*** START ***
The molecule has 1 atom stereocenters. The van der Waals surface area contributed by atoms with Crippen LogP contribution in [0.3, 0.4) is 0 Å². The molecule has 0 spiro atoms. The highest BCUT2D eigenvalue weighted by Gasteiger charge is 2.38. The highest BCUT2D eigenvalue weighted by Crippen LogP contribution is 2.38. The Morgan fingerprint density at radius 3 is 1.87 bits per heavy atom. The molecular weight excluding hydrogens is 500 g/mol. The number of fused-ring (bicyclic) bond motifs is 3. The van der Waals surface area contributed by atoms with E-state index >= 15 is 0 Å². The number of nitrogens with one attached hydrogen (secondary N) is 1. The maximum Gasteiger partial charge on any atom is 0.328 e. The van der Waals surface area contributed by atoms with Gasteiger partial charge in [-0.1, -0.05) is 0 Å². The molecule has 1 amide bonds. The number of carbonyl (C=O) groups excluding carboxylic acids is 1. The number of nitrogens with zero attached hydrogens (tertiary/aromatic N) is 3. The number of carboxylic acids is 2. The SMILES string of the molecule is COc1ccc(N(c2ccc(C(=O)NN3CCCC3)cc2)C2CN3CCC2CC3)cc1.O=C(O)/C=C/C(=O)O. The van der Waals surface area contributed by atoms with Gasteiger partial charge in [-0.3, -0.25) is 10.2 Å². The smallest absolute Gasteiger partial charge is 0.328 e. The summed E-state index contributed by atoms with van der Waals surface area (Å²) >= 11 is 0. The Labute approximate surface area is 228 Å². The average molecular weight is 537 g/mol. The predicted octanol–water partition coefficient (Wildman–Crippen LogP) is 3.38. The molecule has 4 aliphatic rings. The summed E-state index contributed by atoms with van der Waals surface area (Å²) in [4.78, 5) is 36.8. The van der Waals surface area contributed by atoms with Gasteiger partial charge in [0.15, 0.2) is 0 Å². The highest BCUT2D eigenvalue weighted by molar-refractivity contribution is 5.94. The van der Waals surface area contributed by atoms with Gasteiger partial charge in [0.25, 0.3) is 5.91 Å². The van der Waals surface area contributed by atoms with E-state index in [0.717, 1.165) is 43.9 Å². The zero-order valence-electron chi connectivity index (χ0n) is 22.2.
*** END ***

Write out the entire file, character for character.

The molecule has 1 atom stereocenters. The van der Waals surface area contributed by atoms with Crippen LogP contribution in [0.3, 0.4) is 0 Å². The molecule has 0 spiro atoms. The highest BCUT2D eigenvalue weighted by Gasteiger charge is 2.38. The highest BCUT2D eigenvalue weighted by Crippen LogP contribution is 2.38. The Morgan fingerprint density at radius 3 is 1.87 bits per heavy atom. The molecular weight excluding hydrogens is 500 g/mol. The number of fused-ring (bicyclic) bond motifs is 3. The van der Waals surface area contributed by atoms with E-state index >= 15 is 0 Å². The number of nitrogens with one attached hydrogen (secondary N) is 1. The maximum Gasteiger partial charge on any atom is 0.328 e. The van der Waals surface area contributed by atoms with Gasteiger partial charge in [-0.1, -0.05) is 0 Å². The molecule has 1 amide bonds. The number of carbonyl (C=O) groups excluding carboxylic acids is 1. The number of nitrogens with zero attached hydrogens (tertiary/aromatic N) is 3. The number of carboxylic acids is 2. The SMILES string of the molecule is COc1ccc(N(c2ccc(C(=O)NN3CCCC3)cc2)C2CN3CCC2CC3)cc1.O=C(O)/C=C/C(=O)O. The van der Waals surface area contributed by atoms with Gasteiger partial charge in [-0.3, -0.25) is 10.2 Å². The smallest absolute Gasteiger partial charge is 0.328 e. The summed E-state index contributed by atoms with van der Waals surface area (Å²) >= 11 is 0. The Labute approximate surface area is 228 Å². The average molecular weight is 537 g/mol. The predicted octanol–water partition coefficient (Wildman–Crippen LogP) is 3.38. The molecule has 4 aliphatic rings. The summed E-state index contributed by atoms with van der Waals surface area (Å²) in [4.78, 5) is 36.8. The van der Waals surface area contributed by atoms with Gasteiger partial charge in [0.15, 0.2) is 0 Å². The highest BCUT2D eigenvalue weighted by molar-refractivity contribution is 5.94. The van der Waals surface area contributed by atoms with Gasteiger partial charge in [0.25, 0.3) is 5.91 Å². The van der Waals surface area contributed by atoms with E-state index in [0.717, 1.165) is 43.9 Å². The zero-order valence-electron chi connectivity index (χ0n) is 22.2.